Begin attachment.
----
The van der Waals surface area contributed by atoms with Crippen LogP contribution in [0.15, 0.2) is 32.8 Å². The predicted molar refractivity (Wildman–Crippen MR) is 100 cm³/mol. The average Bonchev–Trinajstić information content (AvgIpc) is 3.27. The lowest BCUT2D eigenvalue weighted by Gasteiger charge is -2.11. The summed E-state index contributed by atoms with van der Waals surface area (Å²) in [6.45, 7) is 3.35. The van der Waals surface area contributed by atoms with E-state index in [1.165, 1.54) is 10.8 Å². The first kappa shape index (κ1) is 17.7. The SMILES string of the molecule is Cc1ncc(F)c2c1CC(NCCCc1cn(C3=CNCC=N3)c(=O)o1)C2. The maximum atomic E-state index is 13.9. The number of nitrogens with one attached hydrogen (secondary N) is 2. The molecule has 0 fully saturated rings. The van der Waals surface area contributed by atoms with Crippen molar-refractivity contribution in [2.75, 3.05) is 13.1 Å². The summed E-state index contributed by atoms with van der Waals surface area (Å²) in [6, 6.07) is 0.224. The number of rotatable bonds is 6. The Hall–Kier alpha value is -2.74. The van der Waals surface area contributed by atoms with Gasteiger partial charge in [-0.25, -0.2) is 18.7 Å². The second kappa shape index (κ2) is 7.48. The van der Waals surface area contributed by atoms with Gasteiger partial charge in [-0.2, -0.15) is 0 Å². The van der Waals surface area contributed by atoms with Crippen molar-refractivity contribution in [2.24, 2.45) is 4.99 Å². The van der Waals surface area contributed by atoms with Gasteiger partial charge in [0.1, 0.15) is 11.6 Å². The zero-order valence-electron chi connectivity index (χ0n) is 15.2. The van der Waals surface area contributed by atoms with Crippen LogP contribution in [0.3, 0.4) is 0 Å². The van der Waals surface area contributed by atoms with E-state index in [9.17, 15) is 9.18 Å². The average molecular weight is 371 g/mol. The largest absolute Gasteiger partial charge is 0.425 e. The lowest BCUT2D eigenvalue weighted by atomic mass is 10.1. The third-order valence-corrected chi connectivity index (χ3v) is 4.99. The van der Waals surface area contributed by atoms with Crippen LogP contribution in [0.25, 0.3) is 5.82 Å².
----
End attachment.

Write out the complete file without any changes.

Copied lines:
The van der Waals surface area contributed by atoms with Crippen LogP contribution in [0.15, 0.2) is 32.8 Å². The predicted molar refractivity (Wildman–Crippen MR) is 100 cm³/mol. The average Bonchev–Trinajstić information content (AvgIpc) is 3.27. The lowest BCUT2D eigenvalue weighted by Gasteiger charge is -2.11. The summed E-state index contributed by atoms with van der Waals surface area (Å²) in [6.45, 7) is 3.35. The van der Waals surface area contributed by atoms with E-state index in [1.165, 1.54) is 10.8 Å². The first kappa shape index (κ1) is 17.7. The SMILES string of the molecule is Cc1ncc(F)c2c1CC(NCCCc1cn(C3=CNCC=N3)c(=O)o1)C2. The maximum atomic E-state index is 13.9. The number of nitrogens with one attached hydrogen (secondary N) is 2. The molecule has 0 fully saturated rings. The van der Waals surface area contributed by atoms with Crippen molar-refractivity contribution in [2.75, 3.05) is 13.1 Å². The summed E-state index contributed by atoms with van der Waals surface area (Å²) in [6, 6.07) is 0.224. The number of rotatable bonds is 6. The Hall–Kier alpha value is -2.74. The van der Waals surface area contributed by atoms with Gasteiger partial charge in [-0.25, -0.2) is 18.7 Å². The second kappa shape index (κ2) is 7.48. The van der Waals surface area contributed by atoms with Gasteiger partial charge in [-0.2, -0.15) is 0 Å². The van der Waals surface area contributed by atoms with Crippen molar-refractivity contribution in [2.24, 2.45) is 4.99 Å². The van der Waals surface area contributed by atoms with Gasteiger partial charge in [0.1, 0.15) is 11.6 Å². The zero-order valence-electron chi connectivity index (χ0n) is 15.2. The van der Waals surface area contributed by atoms with Crippen LogP contribution in [0.3, 0.4) is 0 Å². The van der Waals surface area contributed by atoms with E-state index in [9.17, 15) is 9.18 Å². The average molecular weight is 371 g/mol. The largest absolute Gasteiger partial charge is 0.425 e. The lowest BCUT2D eigenvalue weighted by atomic mass is 10.1. The third-order valence-corrected chi connectivity index (χ3v) is 4.99. The van der Waals surface area contributed by atoms with Crippen LogP contribution in [0.25, 0.3) is 5.82 Å².